Dear Mr. Duddridge,
As you are aware, the Climate Change and Sustainable Energy Bill failed to complete its passage through Parliament last Friday as a result of the activity of two Conservative MPs whose favourite hobby seems to be "talking out" other Private Members' bills.
You may also be aware that leading CC scientists tell us that world CO2 levels are now at their highest for 30 million years and that 2005 saw a record rise in CO2 levels, by 2.6 ppm.
If there was ever any doubt that the current increase in CO2 levels was due to human activity, that must now be completely dispelled. In short, we are poisoning the planet even more quickly that was previously the case.
Please lend your support to the Climate Change and Sustainable Energy Bill and impress upon your Conservative colleagues who are still in denial of human-caused Climate Change the extreme urgency that there is for us to tackle it. It is my view that such people are actually more odious than holocaust deniers: the holocaust only killed 6 million people and human-induced climate change will account for far more than that.
JAMES DUDDRIDGE MP
HOUSE OF COMMONS
LONDON SW1A 0AA
Mr Peter Walker
Our ref: SP2193
Dear Mr Walker,
Thank you for you letter regarding the Climate Change and Sustainable Energy Bill.
I believe that Climate change is one of the most pressing issues facing the UK today. EU scientists have agreed that a rise of above 2 degrees centigrade would be catastrophic, hitting the poor and most vulnerable the hardest.
As I understand it, the Government has agreed to reduce carbon by 20 percent from 1990 levels by 2010 and by 60 percent by 2050. However, Labour looks set to miss the 2010 target, reducing carbon by only 13 percent.
It is clear that we cannot continue with a “business as usual” response.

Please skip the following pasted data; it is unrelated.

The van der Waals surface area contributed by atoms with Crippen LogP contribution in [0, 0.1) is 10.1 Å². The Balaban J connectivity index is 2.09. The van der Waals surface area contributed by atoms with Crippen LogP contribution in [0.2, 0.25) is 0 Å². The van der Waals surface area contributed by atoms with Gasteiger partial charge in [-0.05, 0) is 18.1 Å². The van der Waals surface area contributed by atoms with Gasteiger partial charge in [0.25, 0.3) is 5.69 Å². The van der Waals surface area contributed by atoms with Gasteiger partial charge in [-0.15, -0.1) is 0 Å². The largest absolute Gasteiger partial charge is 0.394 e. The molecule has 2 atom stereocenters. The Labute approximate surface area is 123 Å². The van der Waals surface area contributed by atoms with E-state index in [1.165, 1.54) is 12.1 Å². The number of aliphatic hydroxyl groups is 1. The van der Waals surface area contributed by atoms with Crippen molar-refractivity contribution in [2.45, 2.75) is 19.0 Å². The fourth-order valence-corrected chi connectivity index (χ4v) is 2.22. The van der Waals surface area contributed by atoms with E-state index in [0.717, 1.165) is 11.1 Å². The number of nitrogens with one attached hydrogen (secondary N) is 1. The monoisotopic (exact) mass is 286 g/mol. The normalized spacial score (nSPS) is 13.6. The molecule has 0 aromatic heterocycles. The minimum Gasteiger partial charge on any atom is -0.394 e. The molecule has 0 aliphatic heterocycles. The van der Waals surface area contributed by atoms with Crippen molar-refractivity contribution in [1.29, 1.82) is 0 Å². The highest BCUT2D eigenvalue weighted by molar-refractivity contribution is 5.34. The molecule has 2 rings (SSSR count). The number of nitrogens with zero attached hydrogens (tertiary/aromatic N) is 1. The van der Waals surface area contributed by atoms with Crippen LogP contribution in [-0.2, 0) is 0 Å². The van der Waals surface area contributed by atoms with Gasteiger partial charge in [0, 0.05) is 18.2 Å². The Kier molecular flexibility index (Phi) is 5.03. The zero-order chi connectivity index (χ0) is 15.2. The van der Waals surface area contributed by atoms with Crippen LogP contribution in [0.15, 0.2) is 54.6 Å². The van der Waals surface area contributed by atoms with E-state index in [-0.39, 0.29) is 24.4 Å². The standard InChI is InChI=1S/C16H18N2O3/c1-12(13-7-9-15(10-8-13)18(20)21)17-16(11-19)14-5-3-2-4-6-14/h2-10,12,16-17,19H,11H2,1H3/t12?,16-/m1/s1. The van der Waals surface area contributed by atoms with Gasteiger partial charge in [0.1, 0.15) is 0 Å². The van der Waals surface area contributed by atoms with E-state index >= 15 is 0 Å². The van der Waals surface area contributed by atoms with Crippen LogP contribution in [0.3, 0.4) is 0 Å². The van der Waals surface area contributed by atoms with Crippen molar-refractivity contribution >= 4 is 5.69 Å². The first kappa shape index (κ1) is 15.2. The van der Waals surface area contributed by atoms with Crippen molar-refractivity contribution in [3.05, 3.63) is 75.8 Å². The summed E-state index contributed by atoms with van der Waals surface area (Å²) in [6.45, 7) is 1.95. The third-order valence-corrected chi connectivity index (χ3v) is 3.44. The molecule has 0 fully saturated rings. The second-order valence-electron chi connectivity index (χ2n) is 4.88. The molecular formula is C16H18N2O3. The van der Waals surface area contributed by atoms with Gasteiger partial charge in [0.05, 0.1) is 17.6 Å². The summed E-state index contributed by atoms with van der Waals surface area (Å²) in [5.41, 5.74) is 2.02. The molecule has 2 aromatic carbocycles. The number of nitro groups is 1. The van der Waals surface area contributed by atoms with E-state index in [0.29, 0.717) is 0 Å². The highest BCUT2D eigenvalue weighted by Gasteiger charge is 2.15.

The Bills aim to tackle climate change in three ways.
First, the Bills aim to create binding targets upon the Government. They call on the Prime Minister to produce an annual report on greenhouse gas emissions and present it to Parliament. This is in line with the Conservative call for an independent statuary body to monitor and enforce year-on-year carbon reductions.
Second, the Bills aim to promote energy efficiency. A duty will be placed on the Secretary of State to report annually to Parliament what progress has been made towards increasing the energy efficiency of residential properties in England by at least 20 percent by 2010, a target set in the Housing Act of 2004.
Finally, the Bills aim to promote renewable energy. They call on the Chancellor of the Exchequer to publish a report on fiscal measures appropriate to assist with microgeneration and energy efficiency. The Government w.ill be required to set a national target for microgeneration in the UK; to provide community energy schemes and to allow households to sell excess energy from micro generation onto the national grid. There will also be a Renewable Heat Obligation, to encourage the use of resources such as Biomass.
A possible new approach to providing energy in an environmentally friendly way is by decentralising energy. I believe that decentralised energy has exciting potential. This is one of the issues that we are referring to the Quality of Life Policy Group so we can evaluate its long term potential to reduce C02 emissions and ascertain what changes would be needed to the regulatory framework to enable decentralisation to take place. I am pleased to say that on this subject, my colleague Gregory Barker MP, Shadow Minister for Environment, successfully amended a section of the Bill which now offers local authorities a say when considering measures to combat climate change.
I believe that the long term possibilities of Decentralised Energy and Micro-generation are huge. I would like to see a new competitive market framework created, which will respect both the environment and the need for security of supply and to unleash the technology of the future.
I believe that the implementation of the Bill would be a very positive step towards ensuring that the UK meets its carbon emission targets, which is why I give the Bill my full support.
Thank you, once again, for writing to me.
James Duddridge MP